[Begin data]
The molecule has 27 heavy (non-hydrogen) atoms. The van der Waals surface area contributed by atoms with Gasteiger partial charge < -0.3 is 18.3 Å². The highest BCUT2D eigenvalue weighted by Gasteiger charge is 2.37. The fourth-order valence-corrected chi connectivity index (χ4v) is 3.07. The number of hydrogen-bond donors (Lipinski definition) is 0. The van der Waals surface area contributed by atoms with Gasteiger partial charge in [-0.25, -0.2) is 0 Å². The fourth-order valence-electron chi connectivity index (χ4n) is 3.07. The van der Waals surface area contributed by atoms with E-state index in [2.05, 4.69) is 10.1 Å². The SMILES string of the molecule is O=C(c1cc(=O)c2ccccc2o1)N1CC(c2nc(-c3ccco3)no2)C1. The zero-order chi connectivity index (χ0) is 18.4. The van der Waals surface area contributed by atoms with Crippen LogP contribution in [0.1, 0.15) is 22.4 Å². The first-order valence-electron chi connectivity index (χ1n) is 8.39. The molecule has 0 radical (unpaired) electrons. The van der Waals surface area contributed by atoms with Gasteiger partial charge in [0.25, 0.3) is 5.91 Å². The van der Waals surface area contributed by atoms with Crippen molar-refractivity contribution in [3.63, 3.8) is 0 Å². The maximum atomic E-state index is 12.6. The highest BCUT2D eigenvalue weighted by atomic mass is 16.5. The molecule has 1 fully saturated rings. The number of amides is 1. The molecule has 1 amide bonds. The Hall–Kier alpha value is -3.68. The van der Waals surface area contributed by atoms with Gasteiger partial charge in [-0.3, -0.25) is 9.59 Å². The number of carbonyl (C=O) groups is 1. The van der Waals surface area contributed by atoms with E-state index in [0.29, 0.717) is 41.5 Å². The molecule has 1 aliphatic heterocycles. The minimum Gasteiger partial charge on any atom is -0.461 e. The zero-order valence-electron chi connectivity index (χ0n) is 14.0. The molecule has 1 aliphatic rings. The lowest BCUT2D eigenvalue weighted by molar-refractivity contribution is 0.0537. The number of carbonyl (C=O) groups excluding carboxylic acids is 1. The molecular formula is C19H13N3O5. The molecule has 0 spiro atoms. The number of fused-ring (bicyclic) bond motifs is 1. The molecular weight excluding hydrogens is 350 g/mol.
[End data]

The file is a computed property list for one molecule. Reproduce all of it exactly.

The molecule has 27 heavy (non-hydrogen) atoms. The van der Waals surface area contributed by atoms with Gasteiger partial charge < -0.3 is 18.3 Å². The highest BCUT2D eigenvalue weighted by Gasteiger charge is 2.37. The fourth-order valence-corrected chi connectivity index (χ4v) is 3.07. The number of hydrogen-bond donors (Lipinski definition) is 0. The van der Waals surface area contributed by atoms with Gasteiger partial charge in [-0.25, -0.2) is 0 Å². The fourth-order valence-electron chi connectivity index (χ4n) is 3.07. The van der Waals surface area contributed by atoms with E-state index in [2.05, 4.69) is 10.1 Å². The SMILES string of the molecule is O=C(c1cc(=O)c2ccccc2o1)N1CC(c2nc(-c3ccco3)no2)C1. The zero-order chi connectivity index (χ0) is 18.4. The van der Waals surface area contributed by atoms with Crippen LogP contribution in [0.1, 0.15) is 22.4 Å². The first-order valence-electron chi connectivity index (χ1n) is 8.39. The molecule has 0 radical (unpaired) electrons. The van der Waals surface area contributed by atoms with Gasteiger partial charge in [0.25, 0.3) is 5.91 Å². The van der Waals surface area contributed by atoms with Crippen molar-refractivity contribution in [3.63, 3.8) is 0 Å². The maximum atomic E-state index is 12.6. The highest BCUT2D eigenvalue weighted by atomic mass is 16.5. The molecule has 1 fully saturated rings. The number of amides is 1. The molecule has 1 amide bonds. The Hall–Kier alpha value is -3.68. The van der Waals surface area contributed by atoms with Gasteiger partial charge in [-0.3, -0.25) is 9.59 Å². The number of carbonyl (C=O) groups is 1. The van der Waals surface area contributed by atoms with E-state index in [0.29, 0.717) is 41.5 Å². The molecule has 1 aliphatic heterocycles. The minimum Gasteiger partial charge on any atom is -0.461 e. The zero-order valence-electron chi connectivity index (χ0n) is 14.0. The molecule has 1 aliphatic rings. The lowest BCUT2D eigenvalue weighted by molar-refractivity contribution is 0.0537. The number of carbonyl (C=O) groups excluding carboxylic acids is 1. The molecular formula is C19H13N3O5. The molecule has 0 spiro atoms. The number of fused-ring (bicyclic) bond motifs is 1. The molecular weight excluding hydrogens is 350 g/mol.